“Even 20 or 25 years ago, Indigenous tourism really didn’t exist,” explains Brenda Baptiste, chair of Indigenous Tourism BC, which works with more than 400 Indigenous tourism operators across British Columbia, some of whom offer programmes within the province’s national parks. Yet for Indigenous people, she says, the ability to control their own stories is “the highest form of sovereignty”. 

Canada

Barbara Hume, an Indigneous woman, at Cottonwood Trail, Kluane National Park and Reserve. Credit: Parks Canada/Fritz Mueller

At Kejimkujik, Labrador began advocating for a larger role for Indigenous people. His great- grandfather Joe Jeremy, born in 1874, had been a birchbark canoe builder. After learning the craft himself, harvesting bark from local trees and making rope from spruce roots, Labrador proposed building these boats at the park. He says his superiors repeatedly turned him down. 

In 2004, Labrador constructed a 14-foot birchbark canoe for the nearby Bear River First Nation. It was the first traditional canoe, he says, that the community had had in 100 years. “I kept saying to the park, ‘Let’s build a canoe. It can be part of my programme.’ And they said no. So I quit.” 

He continued building canoes, though, for First Nations communities and for museums, including Halifax’s Maritime Museum of the Atlantic. In 2009, Kejimkujik staff finally asked him to craft a birchbark canoe at the park, but it wasn’t until 2014 that he was able to offer birchbark canoe building as an official park programme. Since then, he has made canoes every summer, including one that now resides at the Canadian Museum of History. Visitors to the canoe workshop can see the process, ask questions, and learn about the importance of these canoes in Mi’kmaw culture.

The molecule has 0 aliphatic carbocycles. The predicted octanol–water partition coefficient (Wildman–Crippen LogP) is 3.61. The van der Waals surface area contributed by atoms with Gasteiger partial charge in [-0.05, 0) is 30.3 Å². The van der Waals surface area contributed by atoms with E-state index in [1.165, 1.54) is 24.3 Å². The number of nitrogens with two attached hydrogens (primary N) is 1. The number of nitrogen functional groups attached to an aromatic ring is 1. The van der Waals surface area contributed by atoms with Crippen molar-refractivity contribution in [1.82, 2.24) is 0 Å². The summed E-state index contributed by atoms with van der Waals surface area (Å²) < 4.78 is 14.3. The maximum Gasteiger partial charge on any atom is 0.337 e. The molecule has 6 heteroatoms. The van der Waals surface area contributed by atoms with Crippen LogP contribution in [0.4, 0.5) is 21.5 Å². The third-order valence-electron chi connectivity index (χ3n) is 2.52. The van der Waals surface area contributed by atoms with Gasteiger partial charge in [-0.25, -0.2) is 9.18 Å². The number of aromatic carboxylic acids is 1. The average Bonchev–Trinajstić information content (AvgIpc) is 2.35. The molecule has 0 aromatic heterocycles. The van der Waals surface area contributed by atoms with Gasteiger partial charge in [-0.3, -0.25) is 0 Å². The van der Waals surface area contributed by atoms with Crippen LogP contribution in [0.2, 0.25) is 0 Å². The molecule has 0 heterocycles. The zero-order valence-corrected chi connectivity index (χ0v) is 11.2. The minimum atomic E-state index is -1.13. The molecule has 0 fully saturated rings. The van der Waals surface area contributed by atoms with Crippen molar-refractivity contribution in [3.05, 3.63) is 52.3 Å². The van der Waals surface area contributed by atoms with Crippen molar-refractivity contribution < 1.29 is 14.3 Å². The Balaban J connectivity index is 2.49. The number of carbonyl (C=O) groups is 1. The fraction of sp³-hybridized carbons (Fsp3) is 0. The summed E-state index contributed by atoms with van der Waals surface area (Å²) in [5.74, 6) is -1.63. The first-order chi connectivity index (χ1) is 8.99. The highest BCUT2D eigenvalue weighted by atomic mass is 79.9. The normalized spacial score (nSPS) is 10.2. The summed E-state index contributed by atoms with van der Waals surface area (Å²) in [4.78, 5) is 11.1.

“For us to tell the story,” Labrador says, “we have to tell it our way.” 

Ancient poles stand after hundreds of years, near a Haida village on the Gwaii Haanas National Park Reserve. Credit: Parks Canada/Victoria Leslie

A step towards reconciliation 

With roughly 600 Indigenous nations in present- day Canada, there isn’t a single Indigenous story, notes Baptiste, a member of the Sylix Nation and the Osoyoos Indian Band in central British Columbia. “We have this incredible diversity of different cultures, different languages, different ceremonies, and different stories of the land that we’ve inhabited forever.”